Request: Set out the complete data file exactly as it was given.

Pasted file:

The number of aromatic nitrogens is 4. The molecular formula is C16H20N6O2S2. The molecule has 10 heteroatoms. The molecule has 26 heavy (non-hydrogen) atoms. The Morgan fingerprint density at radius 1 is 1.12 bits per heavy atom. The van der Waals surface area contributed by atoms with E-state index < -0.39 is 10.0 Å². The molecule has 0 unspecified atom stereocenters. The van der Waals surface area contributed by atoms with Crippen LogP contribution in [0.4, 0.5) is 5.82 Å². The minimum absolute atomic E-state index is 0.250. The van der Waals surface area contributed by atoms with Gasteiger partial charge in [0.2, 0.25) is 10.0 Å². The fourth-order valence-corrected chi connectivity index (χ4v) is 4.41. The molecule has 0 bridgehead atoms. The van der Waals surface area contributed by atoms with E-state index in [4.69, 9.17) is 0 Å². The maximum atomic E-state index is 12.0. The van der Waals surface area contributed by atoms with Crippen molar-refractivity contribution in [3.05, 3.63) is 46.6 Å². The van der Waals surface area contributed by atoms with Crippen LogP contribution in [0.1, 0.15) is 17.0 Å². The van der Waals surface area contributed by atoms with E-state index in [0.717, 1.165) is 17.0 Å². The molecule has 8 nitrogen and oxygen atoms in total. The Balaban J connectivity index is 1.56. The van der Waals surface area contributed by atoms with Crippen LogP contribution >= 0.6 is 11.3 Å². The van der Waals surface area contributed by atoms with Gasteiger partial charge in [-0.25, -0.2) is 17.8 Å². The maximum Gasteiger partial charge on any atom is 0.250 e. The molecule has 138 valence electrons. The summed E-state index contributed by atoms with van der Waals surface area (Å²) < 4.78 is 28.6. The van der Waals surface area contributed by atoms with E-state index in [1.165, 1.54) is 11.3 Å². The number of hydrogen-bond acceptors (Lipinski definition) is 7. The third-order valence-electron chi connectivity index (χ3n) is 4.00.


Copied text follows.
The number of aromatic nitrogens is 4. The molecular formula is C16H20N6O2S2. The molecule has 10 heteroatoms. The molecule has 26 heavy (non-hydrogen) atoms. The Morgan fingerprint density at radius 1 is 1.12 bits per heavy atom. The van der Waals surface area contributed by atoms with E-state index < -0.39 is 10.0 Å². The molecule has 0 unspecified atom stereocenters. The van der Waals surface area contributed by atoms with Crippen LogP contribution in [0.4, 0.5) is 5.82 Å². The minimum absolute atomic E-state index is 0.250. The van der Waals surface area contributed by atoms with Gasteiger partial charge in [0.2, 0.25) is 10.0 Å². The fourth-order valence-corrected chi connectivity index (χ4v) is 4.41. The molecule has 0 bridgehead atoms. The van der Waals surface area contributed by atoms with E-state index in [4.69, 9.17) is 0 Å². The maximum atomic E-state index is 12.0. The van der Waals surface area contributed by atoms with Crippen molar-refractivity contribution in [3.05, 3.63) is 46.6 Å². The van der Waals surface area contributed by atoms with Crippen LogP contribution in [0.1, 0.15) is 17.0 Å². The van der Waals surface area contributed by atoms with E-state index in [0.717, 1.165) is 17.0 Å². The molecule has 8 nitrogen and oxygen atoms in total. The Balaban J connectivity index is 1.56. The van der Waals surface area contributed by atoms with Crippen LogP contribution >= 0.6 is 11.3 Å². The van der Waals surface area contributed by atoms with Gasteiger partial charge in [-0.25, -0.2) is 17.8 Å². The maximum Gasteiger partial charge on any atom is 0.250 e. The molecule has 138 valence electrons. The summed E-state index contributed by atoms with van der Waals surface area (Å²) < 4.78 is 28.6. The van der Waals surface area contributed by atoms with E-state index in [1.165, 1.54) is 11.3 Å². The number of hydrogen-bond acceptors (Lipinski definition) is 7. The third-order valence-electron chi connectivity index (χ3n) is 4.00.